Jack and the Beanstalk

Will Brenton
Hackney Empire
Hackney Empire

Dame Trot (Clive Rowe), Daisy the Cow and Simple Simon (Kat B) Credit: Manuel Harlan
Jill (Rochelle Sherona) and Jack (Ellie Ruiz Rodriguez) Credit: Manuel Harlan
Fairy Fuchsia (Julie Jupp), Dame Trot (Clive Rowe), Councillor Higginbottom (Tony Whittle), Jack (Ellie Ruiz Rodriguez), Funella Fleshcreep (Zoe Curlett) Credit: Manuel Harlan
Clive Rowe as Dame Trot Credit: Manuel Harlan
Clive Rowe as Dame Trot Credit: Manuel Harlan
Clive Rowe as Dame Trot Credit: Manuel Harlan

For many years, the Hackney Empire has been the jewel in Pantoland’s crown. Frank Matcham’s stunning Victorian architecture ensures the legacy of the Music Hall lives on as the ghosts of Charlie Chaplin, Marie Lloyd and Stan Laurel look down on all who tread the boards. But with panto doyenne Susie McKenna no longer at the helm, this year’s Jack and the Beanstalk seems to have lost its way somewhat.

A tenure of over twenty years is difficult to follow. McKenna grew Hackney’s pantomime to become one of the best in the business. Rendering traditional tales afresh for contemporary audiences, her productions were full of heart, Hackney and social consciousness.

2021’s Jack and the Beanstalk comes from the pen of Will Brenton, an experienced writer with credits including The Tweenies. Co-directed by Hackney legends Clive Rowe and Tony Whittle, who also contribute additional material, this Jack and the Beanstalk offers tales of heroism, a battle against evil and even an impressive beanstalk, but it lacks any of the local rendering or heart Hackney is so well-known for.

Catalysed by the need to retrieve the Trot’s tourist sensation of a stolen harp, times are tough and when Daisy the Cow runs dry, there’s no other option but to sell her. All of the key plot points are delivered, but with neither Daisy nor Jill kidnapped, and the focus solely on saving the harp, it does appear odd that the characters have waited a decade to take action, a fact that is constantly repeated.

In an almost painting-by-numbers approach, more often seen in the commercial sector, little time is given to character development, narrative integrity or innovation. Fairy Fuchsia and Councillor Higginbottom are severely underwritten, with Julie Jupp’s friendly Fuchsia bookending act one and Whittle’s Freddie Mercury-inspired Higginbottom serving little more throughout the show than a running gag involving Queen lyrics.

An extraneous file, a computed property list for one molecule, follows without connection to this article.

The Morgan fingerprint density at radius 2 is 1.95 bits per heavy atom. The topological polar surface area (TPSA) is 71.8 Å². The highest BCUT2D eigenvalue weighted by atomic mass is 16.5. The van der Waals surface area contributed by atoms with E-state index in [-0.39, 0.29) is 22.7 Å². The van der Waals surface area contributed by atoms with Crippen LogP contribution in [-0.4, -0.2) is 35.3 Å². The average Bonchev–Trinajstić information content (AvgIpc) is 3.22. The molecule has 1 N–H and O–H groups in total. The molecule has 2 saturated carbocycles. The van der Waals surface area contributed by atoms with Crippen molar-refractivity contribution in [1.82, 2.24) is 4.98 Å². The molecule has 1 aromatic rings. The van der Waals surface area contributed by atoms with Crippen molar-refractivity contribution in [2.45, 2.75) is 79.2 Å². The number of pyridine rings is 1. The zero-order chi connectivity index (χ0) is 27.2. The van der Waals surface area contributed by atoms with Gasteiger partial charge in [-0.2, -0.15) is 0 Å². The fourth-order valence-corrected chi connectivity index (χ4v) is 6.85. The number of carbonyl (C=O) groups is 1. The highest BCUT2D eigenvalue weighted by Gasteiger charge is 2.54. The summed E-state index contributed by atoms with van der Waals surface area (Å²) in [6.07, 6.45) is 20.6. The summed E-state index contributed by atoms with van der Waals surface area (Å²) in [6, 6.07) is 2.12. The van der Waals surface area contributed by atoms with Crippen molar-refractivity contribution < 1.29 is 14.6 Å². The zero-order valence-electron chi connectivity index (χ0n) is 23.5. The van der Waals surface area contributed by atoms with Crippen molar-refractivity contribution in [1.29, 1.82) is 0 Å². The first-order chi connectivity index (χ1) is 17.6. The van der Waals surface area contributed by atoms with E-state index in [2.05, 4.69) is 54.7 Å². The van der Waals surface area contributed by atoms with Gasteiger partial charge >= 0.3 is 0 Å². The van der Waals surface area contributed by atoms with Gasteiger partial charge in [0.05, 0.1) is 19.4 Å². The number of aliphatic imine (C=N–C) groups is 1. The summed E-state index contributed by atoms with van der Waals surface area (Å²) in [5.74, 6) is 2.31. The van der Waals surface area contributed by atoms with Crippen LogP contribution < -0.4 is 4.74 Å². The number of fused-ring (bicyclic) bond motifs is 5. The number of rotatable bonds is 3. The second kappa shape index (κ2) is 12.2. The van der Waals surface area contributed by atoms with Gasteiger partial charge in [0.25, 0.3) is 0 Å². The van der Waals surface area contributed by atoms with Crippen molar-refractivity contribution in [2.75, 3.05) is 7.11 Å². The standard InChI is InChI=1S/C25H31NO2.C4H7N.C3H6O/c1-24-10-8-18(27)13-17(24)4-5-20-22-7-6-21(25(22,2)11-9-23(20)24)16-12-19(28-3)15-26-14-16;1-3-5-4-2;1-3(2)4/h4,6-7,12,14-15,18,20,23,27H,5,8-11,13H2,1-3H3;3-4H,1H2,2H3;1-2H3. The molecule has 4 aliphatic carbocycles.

But what the production lacks in script, it makes up for in cast. Where else could you witness such a glorious Dame in the guise of Clive Rowe, whose Trot is at home whether delivering a heart-wrenching ballad or custard pie in the face.

This year, designer Cleo Pettit joins the Hackney family and has conjured up an array of costumes for the Grand Dame, from shopping bag ensembles with puns a-plenty, to full Welsh dressers complete with crockery and candyfloss cloud creations intertwined with beanstalks. These help affirm Rowe as the centre of proceedings and along with fellow regular Whittle, the two’s on-stage chemistry keeps the Hackney of yore alive.

As one part of the “Gleesome Threesome”, Hackney favourite Kat B is also back, this year as Simple Simon, whose brother Jack is deeply in love with Jill, even if the two don’t recognise it at first. As Principal Boy and Girl, Rochelle Sherona and Ellie Ruiz Roderiguez have stunning singing voices which are put to excellent use under Mark Dickman’s exquisite band. In amongst Steven Edis’s original music, Hackney’s eclectic mix offers something for everyone from song of the season BTS’s "Butter" deliciously delivered by Zoe Curlett’s Funella Fleshcreep to Iceland’s 2020 Eurovision entry "Think About Things".

Under Ruthie Stephens’s choreography, the Ensemble brings added energy to proceedings with act two’s engaging cockroach tap-dance battle a particular highlight. It’s just a shame that the show skips over so many other potential showstoppers, including a Ghost Gag delivered at such a relentless pace that the audience barely have time to draw breath, let alone participate as the music carries on regardless. Similarly, any tenderness or empathy from Daisy’s departure is thrown out the window when her farewell for market is immediately followed by a rendition of the "Twelve Days of Christmas" featuring a whole host of presents.

If Hackney Empire is to retain its crown, it needs to remember the key ingredients of the pantomimes for which it is best known. Topical, social, political and progressive, pantomime works best when firmly rooted in its location and audience. Let’s hope 2022 will revitalise the Empire's identity and put Hackney firmly back on the map.

Reviewer: Simon Sladen

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